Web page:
The exhibition continues the artists’ ongoing investigation into the politics of language in public speech. In this new body of work, the uncanny vibrancy of the gestural interacts with a wide range of materials (bat guano, copper, ceramic, wax, electric transformers and industrial remnants). Moving from the performative to the indexical and back, Allora & Calzadilla take the social, political and cultural as a conceptual base and juxtapose it to the incorporated singularity of the human voice.
Conceived in dialogue with Puerto Rican Light (Cueva Vientos), a long-term, site-specific Dia Art Foundation commission in Guayanilla- Peñuelas, Puerto Rico, ‘Foreign in a Domestic Sense’ activates the linguistic, biological and physical forces at play in Puerto Rico’s geopolitical reality. As a ‘non-incorporated’ territory of the United States, the island is in the midst of a punishing debt and energy crisis that has brought to a head the legacies of colonialism and its complicity with global financial capitalism.
The oxymoron “foreign in a domestic sense” was first used by United States Supreme Court Justice Edward E. White in the 1901 Downes v. Bidwell case; the ruling that gave legal sanction to the US colonisation of foreign territories through the ambiguous formulation of territorial non-incorporation.  In a decision involving the foreign taxes oranges from Puerto Rico entering the port of New York should be subjected to, Supreme Court Justice White reasoned that “while in an international sense Porto Rico was not a foreign country, since it was subject to the sovereignty of and was owned by the United States, it was foreign to the United States in a domestic sense, because the island has not been incorporated into the United States, but was merely appurtenant thereto as a possession.”  For more than a century, this equivocation has been the basis for Puerto Rico’s uneven access to constitutional rights and sovereignty.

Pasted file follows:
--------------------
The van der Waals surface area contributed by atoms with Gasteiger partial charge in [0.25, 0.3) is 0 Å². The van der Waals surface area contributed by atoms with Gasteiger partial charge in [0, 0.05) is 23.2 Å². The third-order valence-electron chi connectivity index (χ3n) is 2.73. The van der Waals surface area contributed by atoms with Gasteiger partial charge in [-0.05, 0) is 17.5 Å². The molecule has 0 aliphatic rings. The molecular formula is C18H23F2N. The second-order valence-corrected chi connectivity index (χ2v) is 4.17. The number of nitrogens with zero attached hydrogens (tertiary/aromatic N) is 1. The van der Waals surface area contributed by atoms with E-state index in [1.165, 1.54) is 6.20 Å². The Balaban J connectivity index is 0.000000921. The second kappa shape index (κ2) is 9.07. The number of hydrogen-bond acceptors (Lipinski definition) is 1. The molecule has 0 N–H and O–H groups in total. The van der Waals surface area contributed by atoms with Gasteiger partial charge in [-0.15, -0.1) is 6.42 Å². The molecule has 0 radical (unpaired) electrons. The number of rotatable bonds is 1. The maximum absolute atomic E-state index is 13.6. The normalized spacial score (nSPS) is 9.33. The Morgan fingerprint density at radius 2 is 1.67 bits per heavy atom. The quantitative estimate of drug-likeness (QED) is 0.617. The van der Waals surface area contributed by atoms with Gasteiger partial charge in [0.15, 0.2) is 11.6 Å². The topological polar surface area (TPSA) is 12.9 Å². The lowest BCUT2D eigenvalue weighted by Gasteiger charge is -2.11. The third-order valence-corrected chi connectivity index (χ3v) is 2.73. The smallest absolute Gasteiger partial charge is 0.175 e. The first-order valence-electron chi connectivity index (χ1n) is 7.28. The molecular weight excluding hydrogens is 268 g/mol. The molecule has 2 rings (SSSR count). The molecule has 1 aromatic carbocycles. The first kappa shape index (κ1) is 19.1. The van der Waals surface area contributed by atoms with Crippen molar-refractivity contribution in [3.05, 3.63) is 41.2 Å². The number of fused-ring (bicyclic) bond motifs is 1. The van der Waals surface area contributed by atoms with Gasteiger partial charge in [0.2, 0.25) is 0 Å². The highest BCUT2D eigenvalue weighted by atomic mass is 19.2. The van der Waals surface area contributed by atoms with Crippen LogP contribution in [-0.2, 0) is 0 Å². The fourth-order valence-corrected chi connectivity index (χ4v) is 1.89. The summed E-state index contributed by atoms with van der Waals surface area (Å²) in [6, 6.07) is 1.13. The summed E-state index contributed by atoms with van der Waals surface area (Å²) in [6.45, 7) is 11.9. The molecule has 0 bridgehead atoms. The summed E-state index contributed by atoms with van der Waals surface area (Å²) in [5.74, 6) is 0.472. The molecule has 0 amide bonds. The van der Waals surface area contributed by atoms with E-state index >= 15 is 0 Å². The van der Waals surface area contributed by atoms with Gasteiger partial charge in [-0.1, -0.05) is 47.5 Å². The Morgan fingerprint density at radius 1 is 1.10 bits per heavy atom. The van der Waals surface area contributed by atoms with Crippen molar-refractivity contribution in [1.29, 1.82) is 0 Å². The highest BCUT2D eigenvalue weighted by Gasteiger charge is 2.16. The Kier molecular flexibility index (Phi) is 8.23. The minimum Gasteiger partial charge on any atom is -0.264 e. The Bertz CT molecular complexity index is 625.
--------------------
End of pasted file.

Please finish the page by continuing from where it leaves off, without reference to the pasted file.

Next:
Allora & Calzadilla explore how the paradox contained in the phrase “foreign in a domestic sense” effectively constructs social and political relationships that legitimate authority while obscuring sites of conflict and struggle. Through a consideration of the material and sensorial byproducts it generates, the exhibition is an exercise in the formal and conceptual expression of this contradiction. Substitution, analogy, metaphor and displacement are thus mobilised to redirect the flow of power continuously running between the two parts – the incorporated and the non-incorporated, and the foreign and the domestic.
By invoking seemingly antagonistic art-historical models – from the technological experiments of Russian constructivism to the base materialism of Bataillean surrealism and the cybernetic systems aesthetics of Jack Burnham, as well as the entropic geographies of Robert Smithson – ‘Foreign in a Domestic Sense’ participates in contemporary discussions regarding the power of things and materials to operate beyond the scope and frame of the human, while insisting on an urgent geopolitical awareness about the conditions of Puerto Rico and kindred territories in the global south.
 The Insular Cases are a group of fourteen decisions of the period of 1901-1904, collectively known as the Insular Cases, that involved the application of the Constitution and the Bill of Rights to overseas territories. The cases arose after the United States acquired island territories after the Spanish-American War (1898). The nation’s determination to become a world power, as evidenced by the war and the acquisition of foreign territories, received overwhelming popular endorsement in the presidential election of 1900. The Insular Cases translated the political dispute into the vocabulary of the Constitution, with the Supreme Court eventually echoing popular sentiment. Hall, Kermit L. (ed.), The Oxford Guide to United States Supreme Court Decisions (New York: Oxford University Press), 1999. See also Burnett, Christina Duffy and Burke Marshall (eds.), Foreign in a Domestic Sense: American Expansion and the Constitution (Durham/London: Duke University Press), 2000.
 Downes vs. Bidwell, 182 U.S. at 341-42 (White, J. concurring). Downes, one of the Insular Cases of 1901, created the doctrine of "territorial incorporation" to justify keeping the then-newly acquired territories, without the intent of incorporating them into the Union as states. Recent Publications, 23:561 Yale Journal of International Law, 1998.